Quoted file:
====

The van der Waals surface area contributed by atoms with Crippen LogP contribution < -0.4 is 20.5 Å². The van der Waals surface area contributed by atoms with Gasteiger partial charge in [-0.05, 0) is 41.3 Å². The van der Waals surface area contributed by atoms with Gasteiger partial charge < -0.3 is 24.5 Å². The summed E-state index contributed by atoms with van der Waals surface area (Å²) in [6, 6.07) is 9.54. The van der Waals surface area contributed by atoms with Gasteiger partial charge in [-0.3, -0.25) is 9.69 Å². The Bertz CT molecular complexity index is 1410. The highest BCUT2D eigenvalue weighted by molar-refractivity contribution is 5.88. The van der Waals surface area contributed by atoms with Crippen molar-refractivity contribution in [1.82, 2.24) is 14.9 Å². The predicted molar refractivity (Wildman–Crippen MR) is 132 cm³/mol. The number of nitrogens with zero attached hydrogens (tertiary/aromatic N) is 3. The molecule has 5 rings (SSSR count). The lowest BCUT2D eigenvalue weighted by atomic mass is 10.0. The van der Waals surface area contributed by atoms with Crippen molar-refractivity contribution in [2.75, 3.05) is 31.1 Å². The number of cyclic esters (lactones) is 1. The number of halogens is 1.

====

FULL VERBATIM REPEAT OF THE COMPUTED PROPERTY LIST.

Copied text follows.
The van der Waals surface area contributed by atoms with Crippen LogP contribution < -0.4 is 20.5 Å². The van der Waals surface area contributed by atoms with Gasteiger partial charge in [-0.05, 0) is 41.3 Å². The van der Waals surface area contributed by atoms with Gasteiger partial charge < -0.3 is 24.5 Å². The summed E-state index contributed by atoms with van der Waals surface area (Å²) in [6, 6.07) is 9.54. The van der Waals surface area contributed by atoms with Gasteiger partial charge in [-0.3, -0.25) is 9.69 Å². The Bertz CT molecular complexity index is 1410. The highest BCUT2D eigenvalue weighted by molar-refractivity contribution is 5.88. The van der Waals surface area contributed by atoms with Crippen molar-refractivity contribution in [1.82, 2.24) is 14.9 Å². The predicted molar refractivity (Wildman–Crippen MR) is 132 cm³/mol. The number of nitrogens with zero attached hydrogens (tertiary/aromatic N) is 3. The molecule has 5 rings (SSSR count). The lowest BCUT2D eigenvalue weighted by atomic mass is 10.0. The van der Waals surface area contributed by atoms with Crippen molar-refractivity contribution in [2.75, 3.05) is 31.1 Å². The number of cyclic esters (lactones) is 1. The number of halogens is 1.